Renisa Mawani’s Across Oceans of Law: The Komagata Maru and Jurisdiction in the Time of Empire
(Duke University Press), take us to 1914, when the British-built and Japanese-owned steamship Komagata Maru left Hong Kong for Vancouver carrying 376 Punjabi migrants. Chartered by railway contractor and purported rubber planter Gurdit Singh, the ship and its passengers were denied entry into Canada and two months later were deported to Calcutta.
In Across Oceans of Law
Renisa Mawani retells this well-known story of the Komagata Maru. Drawing on "oceans as method"—a mode of thinking and writing that repositions land and sea—Mawani examines the historical and conceptual stakes of situating histories of Indian migration within maritime worlds.
Through close readings of the ship, the manifest, the trial, and the anticolonial writings of Singh and others, Mawani argues that the Komagata Maru's landing raised urgent questions regarding the jurisdictional tensions between the common law and admiralty law, and, ultimately, the legal status of the sea. By following the movements of a single ship and bringing oceans into sharper view, Mawani traces British imperial power through racial, temporal, and legal contests and offers a novel method of writing colonial legal history.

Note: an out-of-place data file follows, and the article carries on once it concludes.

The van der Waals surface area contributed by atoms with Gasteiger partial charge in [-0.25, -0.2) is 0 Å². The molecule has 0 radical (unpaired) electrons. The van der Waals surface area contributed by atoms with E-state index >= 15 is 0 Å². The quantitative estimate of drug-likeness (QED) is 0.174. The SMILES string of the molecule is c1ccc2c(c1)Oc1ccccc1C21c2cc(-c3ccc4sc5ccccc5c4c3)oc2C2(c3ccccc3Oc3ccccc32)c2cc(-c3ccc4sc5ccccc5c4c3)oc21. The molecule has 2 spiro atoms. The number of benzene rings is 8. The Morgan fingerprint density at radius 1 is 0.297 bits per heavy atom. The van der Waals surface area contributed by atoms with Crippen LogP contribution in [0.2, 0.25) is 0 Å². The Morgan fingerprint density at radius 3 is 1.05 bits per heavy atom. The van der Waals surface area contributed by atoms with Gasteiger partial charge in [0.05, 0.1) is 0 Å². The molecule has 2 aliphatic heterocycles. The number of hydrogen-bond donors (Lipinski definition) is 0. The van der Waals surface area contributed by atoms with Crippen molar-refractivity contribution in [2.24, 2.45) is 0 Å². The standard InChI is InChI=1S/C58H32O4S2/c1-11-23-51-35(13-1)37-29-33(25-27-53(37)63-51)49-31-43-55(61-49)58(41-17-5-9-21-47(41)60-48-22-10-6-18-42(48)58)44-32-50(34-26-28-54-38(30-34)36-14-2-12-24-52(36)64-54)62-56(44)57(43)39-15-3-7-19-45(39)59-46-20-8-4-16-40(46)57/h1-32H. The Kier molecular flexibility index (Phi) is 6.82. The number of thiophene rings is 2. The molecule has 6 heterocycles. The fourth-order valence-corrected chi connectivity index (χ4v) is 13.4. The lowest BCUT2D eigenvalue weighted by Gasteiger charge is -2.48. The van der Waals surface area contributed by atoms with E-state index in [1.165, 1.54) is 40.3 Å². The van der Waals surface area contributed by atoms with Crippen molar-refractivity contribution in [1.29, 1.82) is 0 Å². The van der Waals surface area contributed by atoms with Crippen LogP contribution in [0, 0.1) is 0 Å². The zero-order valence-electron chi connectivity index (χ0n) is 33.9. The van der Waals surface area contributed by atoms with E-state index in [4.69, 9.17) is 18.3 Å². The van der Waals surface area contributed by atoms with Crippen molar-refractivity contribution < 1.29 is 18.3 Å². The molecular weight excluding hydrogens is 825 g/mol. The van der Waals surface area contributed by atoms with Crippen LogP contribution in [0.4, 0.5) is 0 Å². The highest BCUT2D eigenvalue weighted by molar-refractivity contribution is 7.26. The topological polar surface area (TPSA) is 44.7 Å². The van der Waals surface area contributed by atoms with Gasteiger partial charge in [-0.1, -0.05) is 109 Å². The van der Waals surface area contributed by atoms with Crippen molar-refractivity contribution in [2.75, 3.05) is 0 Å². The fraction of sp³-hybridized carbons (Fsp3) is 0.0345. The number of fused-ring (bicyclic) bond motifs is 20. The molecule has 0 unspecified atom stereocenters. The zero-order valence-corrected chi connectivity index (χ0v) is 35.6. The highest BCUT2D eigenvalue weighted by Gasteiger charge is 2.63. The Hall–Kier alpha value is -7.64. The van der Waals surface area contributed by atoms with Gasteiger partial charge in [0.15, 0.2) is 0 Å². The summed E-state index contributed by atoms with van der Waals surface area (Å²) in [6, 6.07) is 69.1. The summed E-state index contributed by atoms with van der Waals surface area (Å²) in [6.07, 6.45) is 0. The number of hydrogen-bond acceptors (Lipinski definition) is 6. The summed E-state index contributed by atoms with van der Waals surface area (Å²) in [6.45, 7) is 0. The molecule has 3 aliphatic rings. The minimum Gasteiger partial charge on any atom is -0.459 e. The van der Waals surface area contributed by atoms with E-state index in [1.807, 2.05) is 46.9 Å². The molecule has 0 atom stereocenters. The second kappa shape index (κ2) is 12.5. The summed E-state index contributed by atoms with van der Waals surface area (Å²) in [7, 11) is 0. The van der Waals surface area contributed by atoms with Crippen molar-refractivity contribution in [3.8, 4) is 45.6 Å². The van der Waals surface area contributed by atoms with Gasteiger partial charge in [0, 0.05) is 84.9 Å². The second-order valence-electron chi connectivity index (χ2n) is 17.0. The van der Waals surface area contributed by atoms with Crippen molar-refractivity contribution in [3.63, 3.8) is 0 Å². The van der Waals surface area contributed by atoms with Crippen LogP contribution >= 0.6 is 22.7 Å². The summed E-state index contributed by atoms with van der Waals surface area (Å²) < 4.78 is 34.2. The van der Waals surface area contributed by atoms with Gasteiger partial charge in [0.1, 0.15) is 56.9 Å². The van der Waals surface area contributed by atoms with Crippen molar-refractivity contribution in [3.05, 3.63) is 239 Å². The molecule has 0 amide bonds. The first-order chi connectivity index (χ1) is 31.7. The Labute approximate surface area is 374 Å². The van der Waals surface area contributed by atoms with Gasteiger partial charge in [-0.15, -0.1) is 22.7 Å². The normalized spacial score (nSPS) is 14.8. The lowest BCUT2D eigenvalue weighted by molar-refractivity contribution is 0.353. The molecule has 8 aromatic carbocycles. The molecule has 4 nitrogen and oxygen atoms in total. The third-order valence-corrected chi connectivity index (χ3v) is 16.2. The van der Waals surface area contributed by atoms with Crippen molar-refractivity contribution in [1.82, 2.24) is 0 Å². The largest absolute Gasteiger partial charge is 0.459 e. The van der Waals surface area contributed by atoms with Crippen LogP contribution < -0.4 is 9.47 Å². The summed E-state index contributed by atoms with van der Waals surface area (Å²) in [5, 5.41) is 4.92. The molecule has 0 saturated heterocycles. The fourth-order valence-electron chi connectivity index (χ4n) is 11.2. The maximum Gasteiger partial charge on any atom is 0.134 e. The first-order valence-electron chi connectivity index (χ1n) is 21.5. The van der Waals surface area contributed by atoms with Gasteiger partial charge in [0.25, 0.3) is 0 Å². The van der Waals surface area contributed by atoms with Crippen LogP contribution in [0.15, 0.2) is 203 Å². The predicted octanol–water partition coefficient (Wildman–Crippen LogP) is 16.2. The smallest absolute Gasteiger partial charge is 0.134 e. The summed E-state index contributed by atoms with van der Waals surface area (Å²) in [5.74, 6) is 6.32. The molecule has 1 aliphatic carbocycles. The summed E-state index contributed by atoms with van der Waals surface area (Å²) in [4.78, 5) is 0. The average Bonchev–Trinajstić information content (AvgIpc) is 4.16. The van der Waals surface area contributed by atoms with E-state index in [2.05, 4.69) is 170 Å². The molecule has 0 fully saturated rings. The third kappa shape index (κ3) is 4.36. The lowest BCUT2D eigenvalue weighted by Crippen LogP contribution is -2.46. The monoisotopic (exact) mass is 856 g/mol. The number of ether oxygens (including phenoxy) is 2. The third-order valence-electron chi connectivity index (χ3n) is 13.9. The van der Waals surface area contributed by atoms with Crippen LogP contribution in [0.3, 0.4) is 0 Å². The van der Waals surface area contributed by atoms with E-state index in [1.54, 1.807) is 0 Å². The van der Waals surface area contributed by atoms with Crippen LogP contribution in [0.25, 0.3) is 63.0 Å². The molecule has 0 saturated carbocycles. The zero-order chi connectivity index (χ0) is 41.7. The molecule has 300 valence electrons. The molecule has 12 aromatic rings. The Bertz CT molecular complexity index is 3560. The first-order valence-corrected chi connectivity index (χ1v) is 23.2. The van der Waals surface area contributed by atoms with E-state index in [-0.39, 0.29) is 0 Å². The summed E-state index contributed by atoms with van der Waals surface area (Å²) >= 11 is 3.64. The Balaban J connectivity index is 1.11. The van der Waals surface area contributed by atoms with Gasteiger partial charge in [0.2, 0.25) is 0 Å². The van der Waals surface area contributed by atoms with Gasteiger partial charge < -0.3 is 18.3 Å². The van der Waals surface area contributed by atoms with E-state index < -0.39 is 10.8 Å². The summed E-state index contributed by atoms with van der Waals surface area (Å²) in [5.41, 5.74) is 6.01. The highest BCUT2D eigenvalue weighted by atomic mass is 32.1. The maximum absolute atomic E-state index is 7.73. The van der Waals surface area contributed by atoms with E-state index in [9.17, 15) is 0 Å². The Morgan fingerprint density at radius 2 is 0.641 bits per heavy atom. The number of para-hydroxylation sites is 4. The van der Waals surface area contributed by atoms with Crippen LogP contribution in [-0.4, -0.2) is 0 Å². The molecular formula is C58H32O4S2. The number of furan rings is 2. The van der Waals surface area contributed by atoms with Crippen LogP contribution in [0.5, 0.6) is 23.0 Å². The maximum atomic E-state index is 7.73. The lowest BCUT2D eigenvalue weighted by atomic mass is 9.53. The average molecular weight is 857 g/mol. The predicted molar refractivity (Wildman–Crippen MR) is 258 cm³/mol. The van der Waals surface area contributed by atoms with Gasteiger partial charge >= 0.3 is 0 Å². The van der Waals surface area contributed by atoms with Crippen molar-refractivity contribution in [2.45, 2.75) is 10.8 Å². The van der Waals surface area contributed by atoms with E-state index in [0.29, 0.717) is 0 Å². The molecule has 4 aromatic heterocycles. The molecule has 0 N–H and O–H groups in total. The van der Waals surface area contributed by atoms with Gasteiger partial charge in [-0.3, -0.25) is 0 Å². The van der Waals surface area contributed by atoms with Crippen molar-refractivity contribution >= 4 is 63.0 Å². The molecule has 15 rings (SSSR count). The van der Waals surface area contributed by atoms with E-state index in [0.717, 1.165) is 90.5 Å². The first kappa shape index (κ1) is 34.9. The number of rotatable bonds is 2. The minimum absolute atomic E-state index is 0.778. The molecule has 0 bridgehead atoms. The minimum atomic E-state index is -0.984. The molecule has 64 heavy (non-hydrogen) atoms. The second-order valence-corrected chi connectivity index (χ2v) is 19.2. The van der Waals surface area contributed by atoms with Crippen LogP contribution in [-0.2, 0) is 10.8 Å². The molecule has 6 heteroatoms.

is currently Professor in the Department of Sociology at the University of British Columbia and recurring Chair of the Law and Society Program. Other affiliations at UBC include: Faculty Associate, Peter Wall Institute for Advanced Studies, the Institute for Race, Gender, Sexuality, and Social Justice, Green College, and the Science and Technology Studies Program. Mawani is the author of Colonial Proximities: Crossracial Encounters and Juridical Truths in British Columbia, 1871–1921
Ahmed Yaqoub AlMaazmi is a Ph.D. candidate at Princeton University. His research focuses on the intersection of law and the environment across the western Indian Ocean. He can be reached by email at firstname.lastname@example.org or on Twitter @Ahmed_Yaqoub. Listeners’ feedback, questions, and book suggestions are most welcome.